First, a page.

Imagine you have some mechanical components to stress test. Depending of an impact force, they may get damaged or brake. Let’s say that damage is measured on a categorical 1–5 scale, where 1 is a minor damage and 5 is a broken component.

damage \sim force

and data could look like

```
test force damage
a 10 2
b 13 2
c 16 3
d 25 4
...
```

What I am interested in is “What is the probability that an impact force will lead to a damage *greater than* 3”. This means that I am interested all damages above 3 including 3, 4, and 5. I could do a multinomial logistic regression but would an ordinal regression model be more appropriate? From the the ordinal regression tutorial (https://psyarxiv.com/x8swp/), it sounds like I could use a Sequential model (SM).

```
brm(damage ∼ force, family = sratio(), ...)
```

Is it possible to use brms to model a “cumulative” outcome directly (damage *larger* than 3 rather than damage *equal* to 3)? Or is it better to model each damage level (3 or 4 or 5) and then find the probability of damage larger than 3 in post-processing?

Would you be able to help?

Hello @Jack_Caster, if I’m understanding you correctly the way I would approach this personally is with `family = cumulative`

as an ordered response variable (with a latent continuous predictor). Then from `fitted()`

on the model, I believe the default behaviour is to return predicted probabilities for each of the possible response levels.

The `cumulative`

link model has a direct meaning in terms of the predicted probability of some category or any lower-ranked category. In practice the way I’d probably approach this would be to just sum the predicted probabilities of categories 4 and 5, for each sample, as would come from `fitted()`

. I think this will be the simplest pathway to get there.

2 Likes

An ordinal model would be more appropriate but it might make no practical difference. If you estimate a multinomial model, it is possible you might get something like

PR(\text{2 vs 1}) = logit^{-1}(1 \times force) \\
PR(\text{3 vs 1}) = logit^{-1}(2 \times force) \\
PR(\text{4 vs 1}) = logit^{-1}(0 \times force) \\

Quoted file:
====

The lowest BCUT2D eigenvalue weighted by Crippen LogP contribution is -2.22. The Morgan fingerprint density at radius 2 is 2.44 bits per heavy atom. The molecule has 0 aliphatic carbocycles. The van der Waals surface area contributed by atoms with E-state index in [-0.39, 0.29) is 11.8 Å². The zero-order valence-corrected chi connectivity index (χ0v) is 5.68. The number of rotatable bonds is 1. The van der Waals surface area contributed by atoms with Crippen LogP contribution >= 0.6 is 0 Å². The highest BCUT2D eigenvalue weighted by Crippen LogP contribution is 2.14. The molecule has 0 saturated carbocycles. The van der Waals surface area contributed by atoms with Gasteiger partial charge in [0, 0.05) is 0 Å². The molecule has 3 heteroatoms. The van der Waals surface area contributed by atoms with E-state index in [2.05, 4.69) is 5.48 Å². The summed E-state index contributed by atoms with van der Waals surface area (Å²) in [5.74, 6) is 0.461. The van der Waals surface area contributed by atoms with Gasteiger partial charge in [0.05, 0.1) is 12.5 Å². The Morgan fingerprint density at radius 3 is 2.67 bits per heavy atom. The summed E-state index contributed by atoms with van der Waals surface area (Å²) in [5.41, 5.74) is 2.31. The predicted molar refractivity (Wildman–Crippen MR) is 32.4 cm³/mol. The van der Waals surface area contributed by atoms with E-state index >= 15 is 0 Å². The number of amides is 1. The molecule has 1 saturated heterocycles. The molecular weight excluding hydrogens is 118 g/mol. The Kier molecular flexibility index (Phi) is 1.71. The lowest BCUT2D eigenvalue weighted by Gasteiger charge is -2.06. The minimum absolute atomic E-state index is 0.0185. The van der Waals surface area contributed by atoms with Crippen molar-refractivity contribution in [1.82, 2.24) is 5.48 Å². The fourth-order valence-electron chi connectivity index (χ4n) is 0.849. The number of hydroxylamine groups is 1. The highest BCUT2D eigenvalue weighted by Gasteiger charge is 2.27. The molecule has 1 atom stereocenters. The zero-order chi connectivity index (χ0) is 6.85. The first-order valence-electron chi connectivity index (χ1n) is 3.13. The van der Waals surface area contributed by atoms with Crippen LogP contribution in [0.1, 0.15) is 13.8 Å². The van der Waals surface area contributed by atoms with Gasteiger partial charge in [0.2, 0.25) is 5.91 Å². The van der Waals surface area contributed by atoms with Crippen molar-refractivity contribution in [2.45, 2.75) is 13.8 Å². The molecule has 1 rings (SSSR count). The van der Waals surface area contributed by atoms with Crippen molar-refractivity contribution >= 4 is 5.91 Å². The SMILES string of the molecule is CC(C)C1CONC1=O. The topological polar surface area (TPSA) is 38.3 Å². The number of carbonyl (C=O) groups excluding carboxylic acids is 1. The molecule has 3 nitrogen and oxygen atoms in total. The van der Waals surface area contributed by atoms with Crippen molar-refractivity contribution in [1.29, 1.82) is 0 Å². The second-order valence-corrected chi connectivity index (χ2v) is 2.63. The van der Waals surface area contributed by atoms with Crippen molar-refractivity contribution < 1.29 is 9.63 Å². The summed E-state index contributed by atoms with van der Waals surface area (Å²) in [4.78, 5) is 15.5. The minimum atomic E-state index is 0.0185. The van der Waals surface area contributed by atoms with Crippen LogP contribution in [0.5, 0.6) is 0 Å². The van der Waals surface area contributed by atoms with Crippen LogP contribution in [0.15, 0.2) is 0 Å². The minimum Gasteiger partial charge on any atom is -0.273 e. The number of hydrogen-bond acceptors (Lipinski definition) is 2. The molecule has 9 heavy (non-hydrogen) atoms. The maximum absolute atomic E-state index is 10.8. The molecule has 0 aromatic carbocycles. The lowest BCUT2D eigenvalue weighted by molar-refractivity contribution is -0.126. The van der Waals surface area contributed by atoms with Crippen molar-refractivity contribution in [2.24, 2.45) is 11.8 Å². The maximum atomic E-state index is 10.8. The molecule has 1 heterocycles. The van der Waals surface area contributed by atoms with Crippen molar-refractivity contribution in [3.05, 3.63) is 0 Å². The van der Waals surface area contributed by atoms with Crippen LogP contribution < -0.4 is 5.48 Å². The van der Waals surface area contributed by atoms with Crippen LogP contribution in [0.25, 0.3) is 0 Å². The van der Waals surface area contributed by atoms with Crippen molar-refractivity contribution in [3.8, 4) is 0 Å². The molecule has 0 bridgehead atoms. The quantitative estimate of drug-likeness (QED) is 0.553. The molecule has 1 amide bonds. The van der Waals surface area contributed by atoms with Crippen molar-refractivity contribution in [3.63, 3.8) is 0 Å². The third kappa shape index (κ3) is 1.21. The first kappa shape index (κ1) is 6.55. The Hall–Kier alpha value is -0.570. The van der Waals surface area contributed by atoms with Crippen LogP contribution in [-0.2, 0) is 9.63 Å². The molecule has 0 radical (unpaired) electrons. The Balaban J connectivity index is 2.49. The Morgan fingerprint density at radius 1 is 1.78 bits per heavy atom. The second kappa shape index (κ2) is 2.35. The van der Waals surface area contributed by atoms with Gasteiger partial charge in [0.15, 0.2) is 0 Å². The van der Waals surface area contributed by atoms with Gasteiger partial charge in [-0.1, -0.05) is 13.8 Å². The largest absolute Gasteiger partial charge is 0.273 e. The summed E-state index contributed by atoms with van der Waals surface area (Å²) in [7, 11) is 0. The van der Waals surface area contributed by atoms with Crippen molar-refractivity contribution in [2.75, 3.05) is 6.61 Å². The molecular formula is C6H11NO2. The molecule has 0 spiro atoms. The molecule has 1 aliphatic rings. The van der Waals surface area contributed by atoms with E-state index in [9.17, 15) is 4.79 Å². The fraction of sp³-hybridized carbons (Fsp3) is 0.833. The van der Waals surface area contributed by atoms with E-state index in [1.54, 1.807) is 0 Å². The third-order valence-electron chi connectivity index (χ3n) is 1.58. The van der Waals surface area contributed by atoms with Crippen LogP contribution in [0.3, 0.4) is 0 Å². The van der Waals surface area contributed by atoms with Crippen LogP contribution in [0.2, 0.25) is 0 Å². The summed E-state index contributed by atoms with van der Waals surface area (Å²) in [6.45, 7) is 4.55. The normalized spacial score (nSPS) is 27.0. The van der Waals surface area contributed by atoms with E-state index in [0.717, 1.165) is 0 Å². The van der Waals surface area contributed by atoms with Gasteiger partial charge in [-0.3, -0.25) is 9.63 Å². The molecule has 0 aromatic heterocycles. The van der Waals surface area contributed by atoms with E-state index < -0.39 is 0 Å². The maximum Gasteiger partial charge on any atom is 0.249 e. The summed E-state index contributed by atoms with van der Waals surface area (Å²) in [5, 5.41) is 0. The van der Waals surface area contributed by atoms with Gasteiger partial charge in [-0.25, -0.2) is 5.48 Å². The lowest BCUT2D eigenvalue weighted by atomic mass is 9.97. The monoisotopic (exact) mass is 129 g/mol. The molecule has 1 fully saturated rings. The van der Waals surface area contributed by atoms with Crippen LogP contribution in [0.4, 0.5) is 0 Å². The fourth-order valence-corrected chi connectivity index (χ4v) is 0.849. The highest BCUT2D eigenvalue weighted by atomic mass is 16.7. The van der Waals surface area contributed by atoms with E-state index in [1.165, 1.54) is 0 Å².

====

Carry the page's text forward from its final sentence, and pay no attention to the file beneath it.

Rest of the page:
PR(\text{5 vs 1}) = logit^{-1}(-2 \times force)

That is, greater force might be associated with a higher probability of levels 2 and 3 compared to 1, no increased probability of 4 compared to 1, and a *decrease* in probability for level 5 compared to 1. This could lead to odd or counter-intuitive predictions (see attached script). More concretely, it **does not** assume that an increase in force is always associated with an increase in average damage. This is demonstrated in the plot below, which uses the equations above.

Of course, if you have enough data and it truly shows that damage levels 2 through 5 all increase relative to level 1 as force increases, then the multinomial model may perform just fine.

Standard ordinal models assume that the coefficients are the same across all comparisons. This ensures that an increase in force will **always** be associated with an increase in damage (assuming the coefficient is positive). This is demonstrated in the plot below, where the cumulative logistic regression equation is y = 0 + 0.5 \times force and the thresholds are [-1.5, -0.5, 0.5, 1.5].

The choice between cumulative, sequential, and adjacent leads to different assumptions. As you point out, the cumulative specification makes it the easiest to calculate your target quantity (the probability that damage is 3 or above). Interpretation-wise, it reduces to a logistic regression model where you split the data at 3. I’m less familiar with sequential and adjacent models. I think they are more flexible than cumulative models with the consequence that they can not be reduced as easily to a binary model for your target quantity. But they may have other appealing features you might be interested in.

ordinal_example.R (3.1 KB)

2 Likes

@AWoodward and @simonbrauer you provided some excellent feedback. Thank you! I am happy that you sort of confirmed my initial ideas and at the same time I have something to learn more about. I will experiment with the cumulative family first (the hyp and the data indicate that an increase in force leads to greater damage and I am interested in the cut off thresholds). Then, I can try with other families. Thank you again